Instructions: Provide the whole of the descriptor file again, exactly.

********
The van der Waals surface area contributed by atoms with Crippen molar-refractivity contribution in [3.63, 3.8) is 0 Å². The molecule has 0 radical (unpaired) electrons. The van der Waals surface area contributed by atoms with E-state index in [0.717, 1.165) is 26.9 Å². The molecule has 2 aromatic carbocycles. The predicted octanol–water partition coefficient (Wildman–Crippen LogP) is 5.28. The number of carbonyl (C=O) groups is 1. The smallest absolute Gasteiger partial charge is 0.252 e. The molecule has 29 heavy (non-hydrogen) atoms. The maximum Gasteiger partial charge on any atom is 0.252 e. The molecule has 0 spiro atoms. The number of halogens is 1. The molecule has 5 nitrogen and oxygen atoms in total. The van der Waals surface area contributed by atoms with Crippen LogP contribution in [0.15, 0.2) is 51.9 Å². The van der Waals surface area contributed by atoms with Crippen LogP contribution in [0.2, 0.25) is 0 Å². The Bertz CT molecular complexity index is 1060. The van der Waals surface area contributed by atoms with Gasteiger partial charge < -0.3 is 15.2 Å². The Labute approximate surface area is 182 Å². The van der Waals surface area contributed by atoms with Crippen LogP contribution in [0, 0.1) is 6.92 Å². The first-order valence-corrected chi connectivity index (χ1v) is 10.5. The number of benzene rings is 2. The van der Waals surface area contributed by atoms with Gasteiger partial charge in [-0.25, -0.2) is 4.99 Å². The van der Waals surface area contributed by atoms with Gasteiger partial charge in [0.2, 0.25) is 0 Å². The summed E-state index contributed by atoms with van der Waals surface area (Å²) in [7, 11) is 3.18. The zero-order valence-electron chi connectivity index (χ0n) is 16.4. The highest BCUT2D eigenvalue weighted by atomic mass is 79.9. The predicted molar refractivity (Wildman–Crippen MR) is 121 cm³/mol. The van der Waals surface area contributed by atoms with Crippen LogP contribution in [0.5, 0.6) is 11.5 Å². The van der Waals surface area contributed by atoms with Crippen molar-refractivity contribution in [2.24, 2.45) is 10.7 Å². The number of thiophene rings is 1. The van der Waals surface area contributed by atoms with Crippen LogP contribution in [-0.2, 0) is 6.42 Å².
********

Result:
The van der Waals surface area contributed by atoms with Crippen molar-refractivity contribution in [3.63, 3.8) is 0 Å². The molecule has 0 radical (unpaired) electrons. The van der Waals surface area contributed by atoms with E-state index in [0.717, 1.165) is 26.9 Å². The molecule has 2 aromatic carbocycles. The predicted octanol–water partition coefficient (Wildman–Crippen LogP) is 5.28. The number of carbonyl (C=O) groups is 1. The smallest absolute Gasteiger partial charge is 0.252 e. The molecule has 29 heavy (non-hydrogen) atoms. The maximum Gasteiger partial charge on any atom is 0.252 e. The molecule has 0 spiro atoms. The number of halogens is 1. The molecule has 5 nitrogen and oxygen atoms in total. The van der Waals surface area contributed by atoms with Crippen LogP contribution in [0.15, 0.2) is 51.9 Å². The van der Waals surface area contributed by atoms with Crippen LogP contribution in [0.2, 0.25) is 0 Å². The Bertz CT molecular complexity index is 1060. The van der Waals surface area contributed by atoms with Gasteiger partial charge < -0.3 is 15.2 Å². The Labute approximate surface area is 182 Å². The van der Waals surface area contributed by atoms with Crippen LogP contribution in [0, 0.1) is 6.92 Å². The first-order valence-corrected chi connectivity index (χ1v) is 10.5. The number of benzene rings is 2. The van der Waals surface area contributed by atoms with Gasteiger partial charge in [-0.25, -0.2) is 4.99 Å². The van der Waals surface area contributed by atoms with Gasteiger partial charge in [0.2, 0.25) is 0 Å². The summed E-state index contributed by atoms with van der Waals surface area (Å²) in [7, 11) is 3.18. The zero-order valence-electron chi connectivity index (χ0n) is 16.4. The highest BCUT2D eigenvalue weighted by atomic mass is 79.9. The predicted molar refractivity (Wildman–Crippen MR) is 121 cm³/mol. The van der Waals surface area contributed by atoms with Crippen LogP contribution in [0.5, 0.6) is 11.5 Å². The van der Waals surface area contributed by atoms with Crippen molar-refractivity contribution in [2.24, 2.45) is 10.7 Å². The number of thiophene rings is 1. The van der Waals surface area contributed by atoms with Crippen LogP contribution in [-0.2, 0) is 6.42 Å².